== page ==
I guess this is where it all started. This is the pile of passports that my grandfather Cees Kostering (1904-1993) left me. The first time I went through them I couldn’t believe what I saw. This man had been to all far corners of the world long before tourism became a business. India, Burma, Argentina, Siam, Russia, Morocco, China.. You name it; he had been there. Presumably it had all to do with his business as a trader in chemicals. But I have always suspected he ran his business to do something he loved much more: travel.
It took me a bit longer to find out what my grandfather always seemed to have known. I worked as a laundry driver, newspaper reporter, lawyer, commercial copywriter and travel writer before picking up photography. And it was not even ten years ago that I decided that photography would be my choice. I can still remember the party where somebody asked me what I did for a living and - for the first time in my life - I answered: ‘I am a travel photographer.’ That was nice!
Why do I love this so much? The simple answer is one word: freedom. I can’t tell you how much I enjoy feeling myself free. When I’m bushcamping in the Australian outback or the Namibian desert I’m alone most of the time and solely responsible for myself. If I get bitten by a snake, chances are I’ll die. And if my vehicle rolls over, I may not be found for the next couple of days. Simple as that.
In fact, it is exactly this simplicity and sense of responsibility that brings me much closer to nature - and thus to myself. I guess I just find it easier to feel that I’m alive when I also feel that I can die. Sipping a coffee and reading a newspaper in an Amsterdam café is not the best way to experience that feeling; but visiting the hectic fish market on the beach in Nouakchott, Mauritania is. A visit to the local supermarket in my hometown can hardly be called exciting, but waking up to the screams of a pack of lions while camping all alone in the Kalahari desert definitely can! And so is getting stuck in the middle of the Australian outback with three flat tyres…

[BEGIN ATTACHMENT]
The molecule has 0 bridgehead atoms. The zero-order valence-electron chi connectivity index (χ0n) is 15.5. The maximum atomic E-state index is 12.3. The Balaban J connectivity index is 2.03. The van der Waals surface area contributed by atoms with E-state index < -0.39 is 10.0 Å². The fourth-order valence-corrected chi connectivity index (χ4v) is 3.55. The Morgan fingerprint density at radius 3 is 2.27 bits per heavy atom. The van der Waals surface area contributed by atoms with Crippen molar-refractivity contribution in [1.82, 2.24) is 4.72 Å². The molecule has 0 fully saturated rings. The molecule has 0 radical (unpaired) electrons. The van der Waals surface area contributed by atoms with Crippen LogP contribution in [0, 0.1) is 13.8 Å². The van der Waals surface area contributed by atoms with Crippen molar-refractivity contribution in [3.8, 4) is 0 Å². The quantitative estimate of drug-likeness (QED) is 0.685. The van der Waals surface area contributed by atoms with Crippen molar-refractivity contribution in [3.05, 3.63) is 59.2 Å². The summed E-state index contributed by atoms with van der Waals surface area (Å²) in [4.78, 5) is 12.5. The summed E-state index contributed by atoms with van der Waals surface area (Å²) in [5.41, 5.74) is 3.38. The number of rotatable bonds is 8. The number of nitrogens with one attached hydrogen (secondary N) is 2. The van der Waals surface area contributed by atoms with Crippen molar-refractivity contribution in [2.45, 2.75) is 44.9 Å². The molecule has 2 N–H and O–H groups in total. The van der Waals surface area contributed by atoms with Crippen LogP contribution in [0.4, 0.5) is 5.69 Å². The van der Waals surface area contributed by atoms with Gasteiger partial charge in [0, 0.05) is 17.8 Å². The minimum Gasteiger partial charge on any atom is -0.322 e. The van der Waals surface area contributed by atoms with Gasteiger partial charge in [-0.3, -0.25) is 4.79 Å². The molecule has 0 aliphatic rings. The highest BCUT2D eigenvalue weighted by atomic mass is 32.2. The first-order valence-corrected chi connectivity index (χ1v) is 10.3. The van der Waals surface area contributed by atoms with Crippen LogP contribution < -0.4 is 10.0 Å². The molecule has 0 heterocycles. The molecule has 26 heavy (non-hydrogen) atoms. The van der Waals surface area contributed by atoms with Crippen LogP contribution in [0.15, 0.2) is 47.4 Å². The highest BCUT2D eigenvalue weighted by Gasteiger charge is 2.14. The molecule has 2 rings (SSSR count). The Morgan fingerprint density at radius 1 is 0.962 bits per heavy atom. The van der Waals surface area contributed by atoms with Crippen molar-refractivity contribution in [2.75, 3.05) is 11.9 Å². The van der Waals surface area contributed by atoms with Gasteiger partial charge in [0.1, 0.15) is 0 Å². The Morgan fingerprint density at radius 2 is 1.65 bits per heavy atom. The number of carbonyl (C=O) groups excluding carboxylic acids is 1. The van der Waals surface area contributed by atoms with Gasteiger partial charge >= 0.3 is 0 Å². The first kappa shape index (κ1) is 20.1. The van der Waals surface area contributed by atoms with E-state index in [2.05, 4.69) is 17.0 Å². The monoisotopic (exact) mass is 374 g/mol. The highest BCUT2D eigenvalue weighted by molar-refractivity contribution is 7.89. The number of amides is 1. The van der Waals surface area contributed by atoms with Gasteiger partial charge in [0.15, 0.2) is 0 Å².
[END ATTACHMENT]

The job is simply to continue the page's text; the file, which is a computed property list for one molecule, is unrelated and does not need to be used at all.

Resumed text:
I like islands - the remoter the better. I like big, chaotic cities. I love markets - especially if they are busy, messy and noisy. The jungle, deserts and oceans make me happy too. So do the cold, remote areas of the earth far north and south. These are the kind of places where I can sense in every fibre of my being that I’m part of the Earth, and that it is part of me as well. Valuable moments, where I may experience this strange mixture of loneliness and happiness at the same time. And a complete lack of fear.
So where does photography fit in? Not sure. I was never educated to be a photographer, I simply became one. It just happened. I find it challenging and exciting to try to capture that miraculous feeling of freedom that I just described. I love it when I take a portrait of someone and even before pressing the shutter button I know that the image is going to be good, because the connection is there.
My images are always about life and the beauty of it, simply because that’s what I enjoy most. When portraying a city or a country I want to show what it's really like out there. I'm not interested in the cliché travel images with just shiny happy people or spotless beaches. To me, photography is something organic, something natural that just happens – or not. It’s not something I want to think or talk about too much. Like travelling, it’s most rewarding when you proceed without a plan. Just open yourself up and let it happen. That’s what works best. For me, at least.
I only work with available light, I don’t like styling and I don’t use Photoshop, Instagram and the lot. I find it important that my images show you what I have really seen myself, not what I have imagined. I want you to meet the people I met, not some imaginary characters.
What I see is what you get.
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